All and each of which the aforesaid deputies, in behalf of themselves, and their constituents, do claim, demand, and insist on, as their indubitable rights and liberties; which cannot be legally taken from them, altered or abridged by any power whatever, without their own consent, by their representatives in their several provincial legislatures.
In the course of our inquiry, we find many infringements and violations of the foregoing rights, which from an ardent desire, that harmony and mutual intercourse of affection and interest may be restored, we pass over for the present, and proceed to state such acts and measures as have been adopted since the last war, which demonstrate a system formed to enslave America.
Resolved, N. C. D. That the following acts of parliament are infringements and violations of the rights of the colonists; and that the repeal of them is essentially necessary, in order to restore harmony between Great Britain and the American colonies,
The several acts of 4 Geo. III. ch. 15, and ch. 34.-5 Geo. III. ch. 25.-6 Geo. III. ch. 52.-7 Geo. III. ch. 41, and ch. 46.—8 Geo. III. ch. 22, which impose duties for the purpose of raising a revenue in America, extend the power of the admiralty courts beyond their ancient limits, deprive the American subject of trial by jury, authorize the judges' certificate to indemnify the prosecutor from damages, that he might otherwise be liable to, requiring oppressive security from a claimant of ships and
goods seized, before he shall be allowed to defend his property, and are subversive of American rights.
Also 12 Geo. III. ch. 24, entitled "An act for the better 'securing his majesty's dock-yards, magazines, ships, ammuni ❝tion, and stores," which declares a new offence in America, and deprives the American subject of a constitutional trial by jury of the vicinage, by authorizing the trial of any person, charged with the committing any offence described in the said act, out of the realm, to be indicted and tried for the same in any shire or county within the realm.
Also the three acts passed in the last session of parliament, for stopping the port and blocking up the harbour of Boston, for altering the charter and government of Massachusetts-Bay, and that which is entitled "An act for the better administration of "justice," &c.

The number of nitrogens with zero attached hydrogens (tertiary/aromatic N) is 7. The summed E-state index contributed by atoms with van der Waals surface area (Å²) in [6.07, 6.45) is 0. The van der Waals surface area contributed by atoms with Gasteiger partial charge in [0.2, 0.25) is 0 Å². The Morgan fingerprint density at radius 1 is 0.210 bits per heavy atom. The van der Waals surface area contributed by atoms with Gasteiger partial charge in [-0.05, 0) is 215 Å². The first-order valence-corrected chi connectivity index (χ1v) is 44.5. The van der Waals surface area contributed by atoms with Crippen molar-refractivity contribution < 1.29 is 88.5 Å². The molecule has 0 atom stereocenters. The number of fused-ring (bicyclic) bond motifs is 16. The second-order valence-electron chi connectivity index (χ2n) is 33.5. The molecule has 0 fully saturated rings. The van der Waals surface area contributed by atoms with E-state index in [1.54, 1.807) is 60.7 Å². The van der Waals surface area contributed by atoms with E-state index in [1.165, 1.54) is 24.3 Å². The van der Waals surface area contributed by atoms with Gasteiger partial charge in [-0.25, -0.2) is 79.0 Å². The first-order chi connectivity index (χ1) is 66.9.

Also the act passed in the same session for establishing the Roman Catholic religion, in the province of Quebec, abolishing the equitable system of English laws, and erecting a tyranny there, to the great danger, (from so total a dissimilarity of religion, law and government) of the neighbouring British colonies, by the assistance of whose blood and treasure the said country was conquered from France.
Also the act passed in the same session, for the better providing suitable quarters for officers and soldiers in his majesty's service, in North-America.
Also, that the keeping a standing army in several of these colonies, in time of peace, without the consent of the legislature of that colony, in which such army is kept, is against law.
To these grievous acts and measures, Americans cannot submit, but in hopes their fellow subjects in Great-Britain will, on a revision of them, restore us to that state, in which both countries found happiness and prosperity, we have for the present, only resolved to pursue the following peaceable measures: 1. To enter into a non-importation, non-consumption, and non-exportation agreement or association. 2. To prepare an address to the people of Great-Britain, and a memorial to the inhabitants of British America and 3. To prepare a loyal address to his majesty, agreeable to resolutions already entered into.
THE DECLARATION OF INDEPENDENCE, ADOPTED BY CON GRESS JULY 4, 1776.
A DECLARATION BY THE REPRESENTATIVES OF THE UNITED STATES OF AMERICA, IN CONGRESS ASSEMBLED.
WHEN, in the course of human events, it becomes necessary for one people to dissolve the political bands which have connected them with another, and to assume, among the powers of the earth, the separate and equal station to which the laws of nature and of nature's God entitle them, a decent respect to the opinions of mankind requires that they should declare the causes which impel them to the separation.
We hold these truths to be self-evident, that all men are created equal; that they are endowed by their Creator with certain unalienable rights; that among these, are life, liberty, and the pursuit of happiness. That, to secure these rights, governments are instituted among men, deriving their just powers from the consent of the governed; that, whenever any form of government becomes destructive of these ends, it is the right of the people to alter or to abolish it, and to institute a new government, laying its foundation on such principles, and organizing its powers in such form, as to them shall seem most likely to effect their safety and happiness. Prudence, indeed, will dictate that governments long established, should not be changed for light and transient causes; and, accordingly, all experience hath shown, that mankind are more disposed to suffer, while evils are sufferable, than to right themselves by abolishing the forms to which they are accustomed. But, when a long train of abuses and usurpations, pursuing invariably the same object, evinces a design to reduce them under absolute despotism, it is their right, it is their duty, to throw off such government, and to provide new guards for their future security. Such has been the patient sufferance of these colonies, and such is now the necessity which constrains them to alter their former systems of government. The history of the present king of Great Britain is a history of repeated injuries and usurpations, all having, in direct object,